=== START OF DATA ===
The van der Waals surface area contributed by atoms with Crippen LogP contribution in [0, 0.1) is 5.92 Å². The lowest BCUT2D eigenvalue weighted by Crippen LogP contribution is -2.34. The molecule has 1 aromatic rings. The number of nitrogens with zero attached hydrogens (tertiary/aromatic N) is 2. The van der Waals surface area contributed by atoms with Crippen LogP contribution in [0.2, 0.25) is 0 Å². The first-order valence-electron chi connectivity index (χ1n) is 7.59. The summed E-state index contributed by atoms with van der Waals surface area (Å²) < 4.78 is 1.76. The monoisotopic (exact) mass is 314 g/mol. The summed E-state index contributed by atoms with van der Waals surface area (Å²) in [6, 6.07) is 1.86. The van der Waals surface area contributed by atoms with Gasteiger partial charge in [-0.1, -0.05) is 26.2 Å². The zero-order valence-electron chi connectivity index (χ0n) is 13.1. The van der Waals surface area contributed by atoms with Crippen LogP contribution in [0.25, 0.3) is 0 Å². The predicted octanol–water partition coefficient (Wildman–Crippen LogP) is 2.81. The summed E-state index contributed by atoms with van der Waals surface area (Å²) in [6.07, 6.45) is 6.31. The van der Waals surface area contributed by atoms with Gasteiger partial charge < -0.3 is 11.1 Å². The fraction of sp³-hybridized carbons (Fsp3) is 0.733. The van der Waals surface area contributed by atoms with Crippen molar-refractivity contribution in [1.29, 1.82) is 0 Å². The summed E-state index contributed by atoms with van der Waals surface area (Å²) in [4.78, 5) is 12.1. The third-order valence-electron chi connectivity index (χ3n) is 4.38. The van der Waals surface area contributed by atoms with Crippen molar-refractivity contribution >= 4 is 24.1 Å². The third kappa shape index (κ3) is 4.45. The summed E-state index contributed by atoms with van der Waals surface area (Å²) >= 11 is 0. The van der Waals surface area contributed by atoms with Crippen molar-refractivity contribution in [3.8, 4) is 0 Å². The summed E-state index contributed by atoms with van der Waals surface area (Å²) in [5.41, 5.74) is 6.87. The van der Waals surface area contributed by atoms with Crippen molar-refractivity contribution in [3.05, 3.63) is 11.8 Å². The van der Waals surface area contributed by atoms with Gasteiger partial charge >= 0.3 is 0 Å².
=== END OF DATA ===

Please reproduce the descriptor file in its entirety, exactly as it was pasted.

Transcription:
The van der Waals surface area contributed by atoms with Crippen LogP contribution in [0, 0.1) is 5.92 Å². The lowest BCUT2D eigenvalue weighted by Crippen LogP contribution is -2.34. The molecule has 1 aromatic rings. The number of nitrogens with zero attached hydrogens (tertiary/aromatic N) is 2. The van der Waals surface area contributed by atoms with Crippen LogP contribution in [0.2, 0.25) is 0 Å². The first-order valence-electron chi connectivity index (χ1n) is 7.59. The summed E-state index contributed by atoms with van der Waals surface area (Å²) < 4.78 is 1.76. The monoisotopic (exact) mass is 314 g/mol. The summed E-state index contributed by atoms with van der Waals surface area (Å²) in [6, 6.07) is 1.86. The van der Waals surface area contributed by atoms with Gasteiger partial charge in [-0.1, -0.05) is 26.2 Å². The zero-order valence-electron chi connectivity index (χ0n) is 13.1. The van der Waals surface area contributed by atoms with Crippen LogP contribution in [0.25, 0.3) is 0 Å². The predicted octanol–water partition coefficient (Wildman–Crippen LogP) is 2.81. The summed E-state index contributed by atoms with van der Waals surface area (Å²) in [6.07, 6.45) is 6.31. The van der Waals surface area contributed by atoms with Gasteiger partial charge < -0.3 is 11.1 Å². The fraction of sp³-hybridized carbons (Fsp3) is 0.733. The van der Waals surface area contributed by atoms with Crippen molar-refractivity contribution in [1.29, 1.82) is 0 Å². The summed E-state index contributed by atoms with van der Waals surface area (Å²) in [4.78, 5) is 12.1. The third-order valence-electron chi connectivity index (χ3n) is 4.38. The van der Waals surface area contributed by atoms with Crippen molar-refractivity contribution >= 4 is 24.1 Å². The third kappa shape index (κ3) is 4.45. The summed E-state index contributed by atoms with van der Waals surface area (Å²) >= 11 is 0. The van der Waals surface area contributed by atoms with Crippen molar-refractivity contribution in [3.8, 4) is 0 Å². The summed E-state index contributed by atoms with van der Waals surface area (Å²) in [5.41, 5.74) is 6.87. The van der Waals surface area contributed by atoms with Crippen molar-refractivity contribution in [3.05, 3.63) is 11.8 Å². The van der Waals surface area contributed by atoms with Gasteiger partial charge >= 0.3 is 0 Å².